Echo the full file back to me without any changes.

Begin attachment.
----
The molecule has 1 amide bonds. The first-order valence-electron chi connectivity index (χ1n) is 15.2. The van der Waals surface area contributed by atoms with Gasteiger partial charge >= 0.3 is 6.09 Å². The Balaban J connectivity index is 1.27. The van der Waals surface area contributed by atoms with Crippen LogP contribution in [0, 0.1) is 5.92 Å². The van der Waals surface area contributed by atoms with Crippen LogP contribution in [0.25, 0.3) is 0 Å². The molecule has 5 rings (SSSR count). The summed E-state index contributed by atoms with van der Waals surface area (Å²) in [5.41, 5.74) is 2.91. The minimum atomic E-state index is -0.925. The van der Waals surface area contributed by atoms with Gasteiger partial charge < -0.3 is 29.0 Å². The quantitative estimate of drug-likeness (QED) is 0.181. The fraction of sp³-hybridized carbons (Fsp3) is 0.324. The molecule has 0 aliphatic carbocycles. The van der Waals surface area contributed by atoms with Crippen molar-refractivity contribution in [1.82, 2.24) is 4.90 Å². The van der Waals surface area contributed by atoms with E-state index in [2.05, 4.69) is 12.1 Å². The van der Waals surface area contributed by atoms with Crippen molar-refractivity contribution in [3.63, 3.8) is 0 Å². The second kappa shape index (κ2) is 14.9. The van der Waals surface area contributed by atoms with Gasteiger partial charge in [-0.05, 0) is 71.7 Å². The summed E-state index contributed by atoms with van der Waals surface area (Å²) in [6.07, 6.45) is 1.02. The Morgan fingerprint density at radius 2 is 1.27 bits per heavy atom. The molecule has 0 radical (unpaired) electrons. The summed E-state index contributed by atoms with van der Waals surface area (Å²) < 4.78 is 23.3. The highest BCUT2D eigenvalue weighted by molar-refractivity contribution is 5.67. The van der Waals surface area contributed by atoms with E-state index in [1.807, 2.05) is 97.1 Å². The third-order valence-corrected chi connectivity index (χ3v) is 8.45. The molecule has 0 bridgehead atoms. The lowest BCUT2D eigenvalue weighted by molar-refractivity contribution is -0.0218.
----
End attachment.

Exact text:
The molecule has 1 amide bonds. The first-order valence-electron chi connectivity index (χ1n) is 15.2. The van der Waals surface area contributed by atoms with Gasteiger partial charge >= 0.3 is 6.09 Å². The Balaban J connectivity index is 1.27. The van der Waals surface area contributed by atoms with Crippen LogP contribution in [0, 0.1) is 5.92 Å². The van der Waals surface area contributed by atoms with Crippen LogP contribution in [0.25, 0.3) is 0 Å². The molecule has 5 rings (SSSR count). The summed E-state index contributed by atoms with van der Waals surface area (Å²) in [5.41, 5.74) is 2.91. The minimum atomic E-state index is -0.925. The van der Waals surface area contributed by atoms with Gasteiger partial charge < -0.3 is 29.0 Å². The quantitative estimate of drug-likeness (QED) is 0.181. The fraction of sp³-hybridized carbons (Fsp3) is 0.324. The molecule has 0 aliphatic carbocycles. The van der Waals surface area contributed by atoms with Crippen molar-refractivity contribution in [1.82, 2.24) is 4.90 Å². The van der Waals surface area contributed by atoms with E-state index in [2.05, 4.69) is 12.1 Å². The van der Waals surface area contributed by atoms with Crippen molar-refractivity contribution in [3.63, 3.8) is 0 Å². The second kappa shape index (κ2) is 14.9. The van der Waals surface area contributed by atoms with Gasteiger partial charge in [-0.05, 0) is 71.7 Å². The summed E-state index contributed by atoms with van der Waals surface area (Å²) in [6.07, 6.45) is 1.02. The Morgan fingerprint density at radius 2 is 1.27 bits per heavy atom. The molecule has 0 radical (unpaired) electrons. The summed E-state index contributed by atoms with van der Waals surface area (Å²) < 4.78 is 23.3. The highest BCUT2D eigenvalue weighted by molar-refractivity contribution is 5.67. The van der Waals surface area contributed by atoms with E-state index in [1.807, 2.05) is 97.1 Å². The third-order valence-corrected chi connectivity index (χ3v) is 8.45. The molecule has 0 bridgehead atoms. The lowest BCUT2D eigenvalue weighted by molar-refractivity contribution is -0.0218.